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Excuse: Duress - Brainwashing

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Master Sergeant William Olsen was captured during the Korean War by the Communist forces in late 1950 and taken to the Kangye prisoner of war camp. There the Chinese who ran the camp set out to "reeducate" him and his fellow prisoners as to the true nature of the war, namely that "they were the victims of the warmongers and were the aggressors in Korea" (U.S. v. Olsen, 20 C.M.R. 461 (1955)). This "reeducation" was in no way haphazard. It was systematic and relentless, involving countless hours of lecturing, group discussion, and interrogation. The Chinese called this treatment of the POWs "lenient policy," because it was short on threats and long on "persuasion." Over the course of the war, it proved remarkably successful. It got American POWs to do things the Germans during World War II had never gotten them to do. They informed on each other, frustrated each other's escape attempts, and in one way or another almost all collaborated with the enemy. The capstone of the Chinese strategy was "start small and build," a technique that the psychologist Robert Cialdini describes thus:

Prisoners were frequently asked to make statements so mildly anti-American or pro-Communist as to seem inconsequential. ("The United States is not perfect." "In a Communist country, unemployment is not a problem.") But once these minor requests were complied with, the men found themselves pushed to submit to related yet more substantive requests. A man who had just agreed with his Chinese interrogator that the United States is not perfect might then be asked to make a list of these "problems with America" and to sign his name to it. Later he might be asked to read his list in a discussion group with other prisoners. "After all, it's what you believe, isn't it?" Still later, he might be asked to write an essay expanding on his list and discussing these problems in greater detail.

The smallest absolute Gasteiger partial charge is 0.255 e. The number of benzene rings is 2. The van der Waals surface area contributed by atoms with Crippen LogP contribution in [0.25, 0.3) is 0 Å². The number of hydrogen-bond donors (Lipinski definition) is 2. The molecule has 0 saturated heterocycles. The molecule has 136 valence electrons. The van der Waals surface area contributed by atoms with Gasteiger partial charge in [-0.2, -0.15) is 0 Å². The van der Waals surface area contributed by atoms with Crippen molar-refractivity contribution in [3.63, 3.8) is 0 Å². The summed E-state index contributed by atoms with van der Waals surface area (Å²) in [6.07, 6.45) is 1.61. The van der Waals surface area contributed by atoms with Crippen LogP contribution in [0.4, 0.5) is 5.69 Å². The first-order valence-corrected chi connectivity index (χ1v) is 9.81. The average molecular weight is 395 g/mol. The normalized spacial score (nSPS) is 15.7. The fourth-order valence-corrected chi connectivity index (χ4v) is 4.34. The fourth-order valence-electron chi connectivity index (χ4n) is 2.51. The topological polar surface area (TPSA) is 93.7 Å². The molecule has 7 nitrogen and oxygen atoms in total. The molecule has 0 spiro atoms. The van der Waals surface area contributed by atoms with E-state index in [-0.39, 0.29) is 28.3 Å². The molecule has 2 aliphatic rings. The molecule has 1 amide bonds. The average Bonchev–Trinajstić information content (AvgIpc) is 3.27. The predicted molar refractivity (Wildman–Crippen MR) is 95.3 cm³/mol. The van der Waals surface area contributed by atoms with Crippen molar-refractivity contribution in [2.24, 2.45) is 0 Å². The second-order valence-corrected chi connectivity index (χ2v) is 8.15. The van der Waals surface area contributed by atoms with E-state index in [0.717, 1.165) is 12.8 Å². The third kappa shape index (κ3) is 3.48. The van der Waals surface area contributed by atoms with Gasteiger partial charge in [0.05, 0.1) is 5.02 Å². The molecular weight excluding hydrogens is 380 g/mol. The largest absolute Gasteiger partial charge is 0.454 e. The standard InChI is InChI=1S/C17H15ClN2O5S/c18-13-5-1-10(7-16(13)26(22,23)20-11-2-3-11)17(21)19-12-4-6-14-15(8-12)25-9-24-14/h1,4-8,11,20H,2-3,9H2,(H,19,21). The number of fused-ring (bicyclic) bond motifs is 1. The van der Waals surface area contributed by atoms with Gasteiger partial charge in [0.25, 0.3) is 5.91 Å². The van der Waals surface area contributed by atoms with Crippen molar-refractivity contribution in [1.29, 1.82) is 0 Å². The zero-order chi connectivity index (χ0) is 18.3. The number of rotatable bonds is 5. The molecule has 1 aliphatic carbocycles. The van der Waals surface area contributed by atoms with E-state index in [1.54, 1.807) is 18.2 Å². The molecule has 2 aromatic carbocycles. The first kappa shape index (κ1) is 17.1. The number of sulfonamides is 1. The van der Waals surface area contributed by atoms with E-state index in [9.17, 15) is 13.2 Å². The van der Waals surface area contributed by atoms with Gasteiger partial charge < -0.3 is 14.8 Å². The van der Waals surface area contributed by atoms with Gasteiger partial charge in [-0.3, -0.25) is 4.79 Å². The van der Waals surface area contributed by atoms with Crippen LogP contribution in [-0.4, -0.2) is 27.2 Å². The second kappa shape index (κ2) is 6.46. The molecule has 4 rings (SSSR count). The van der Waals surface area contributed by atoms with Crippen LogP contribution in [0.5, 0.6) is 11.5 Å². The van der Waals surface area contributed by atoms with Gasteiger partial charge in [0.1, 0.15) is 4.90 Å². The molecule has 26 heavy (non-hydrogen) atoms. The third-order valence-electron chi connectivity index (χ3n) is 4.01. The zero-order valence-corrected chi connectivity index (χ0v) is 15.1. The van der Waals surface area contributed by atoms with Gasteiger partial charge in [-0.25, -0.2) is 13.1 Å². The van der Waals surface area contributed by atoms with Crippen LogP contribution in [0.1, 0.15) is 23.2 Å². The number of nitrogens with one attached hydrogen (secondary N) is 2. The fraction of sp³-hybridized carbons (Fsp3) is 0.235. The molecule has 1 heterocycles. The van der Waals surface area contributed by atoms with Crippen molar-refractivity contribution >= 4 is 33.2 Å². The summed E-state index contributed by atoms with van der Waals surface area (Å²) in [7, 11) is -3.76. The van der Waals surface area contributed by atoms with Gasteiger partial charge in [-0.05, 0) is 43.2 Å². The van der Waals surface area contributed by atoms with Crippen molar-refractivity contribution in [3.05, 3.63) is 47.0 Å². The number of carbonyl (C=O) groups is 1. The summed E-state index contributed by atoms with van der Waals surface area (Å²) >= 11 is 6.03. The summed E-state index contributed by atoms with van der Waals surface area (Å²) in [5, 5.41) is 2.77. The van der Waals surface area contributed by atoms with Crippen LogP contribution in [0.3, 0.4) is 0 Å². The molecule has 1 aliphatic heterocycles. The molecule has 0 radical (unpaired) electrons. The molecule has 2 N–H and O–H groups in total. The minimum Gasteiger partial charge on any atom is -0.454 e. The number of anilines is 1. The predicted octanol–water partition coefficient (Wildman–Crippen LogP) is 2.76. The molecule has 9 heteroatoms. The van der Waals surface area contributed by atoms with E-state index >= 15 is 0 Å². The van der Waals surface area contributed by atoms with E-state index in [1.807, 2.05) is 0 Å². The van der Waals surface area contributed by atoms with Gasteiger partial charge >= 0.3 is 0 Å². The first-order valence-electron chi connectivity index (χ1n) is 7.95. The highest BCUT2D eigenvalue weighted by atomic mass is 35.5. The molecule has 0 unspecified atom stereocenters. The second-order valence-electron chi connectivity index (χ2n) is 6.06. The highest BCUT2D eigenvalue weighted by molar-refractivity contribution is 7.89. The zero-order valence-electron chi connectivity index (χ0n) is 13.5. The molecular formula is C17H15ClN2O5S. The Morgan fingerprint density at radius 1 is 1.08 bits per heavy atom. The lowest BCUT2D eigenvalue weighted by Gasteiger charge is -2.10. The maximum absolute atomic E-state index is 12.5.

The Chinese might then use his name and his essay in an anti-American radio broadcast beamed not only to the entire camp but to other POW camps in North Korea as well as to American forces in South Korea. Suddenly he would find himself a "collaborator," having given aid and comfort to the enemy. Aware that he had written the essay without any strong threats or coercion, many times a man would change his image of himself to be consistent with the deed and with the new "collaborator" label, often resulting in even more extensive acts of collaboration. (Cialdini, p. 76)

The issue that arose in the aftermath of the war was whether soldiers who had committed treason might argue that "brainwashing" of the kind Cialdini here describes constitutes a kind of duress. Generally courts have refused to extend the notion of duress this far. After all, the kind of "coercive persuasion" involved usually did not contain actual threats of physical harm—that's what makes it brainwashing. But many commentators have insisted that in at least some such cases the defendant comes to be so far in the thrall to some power as to warrant the invocation of the excuse nonetheless. The most famous recent case in which duress-by-brainwashing was unsuccessfully argued is that of Patty Hearst, the newspaper heiress, who was kidnapped by a group calling itself the Symbionese Liberation Army and who let herself be "persuaded" to participate in a bank heist. Since she was not actually forced to participate, but did so "voluntarily," she was denied the duress excuse.

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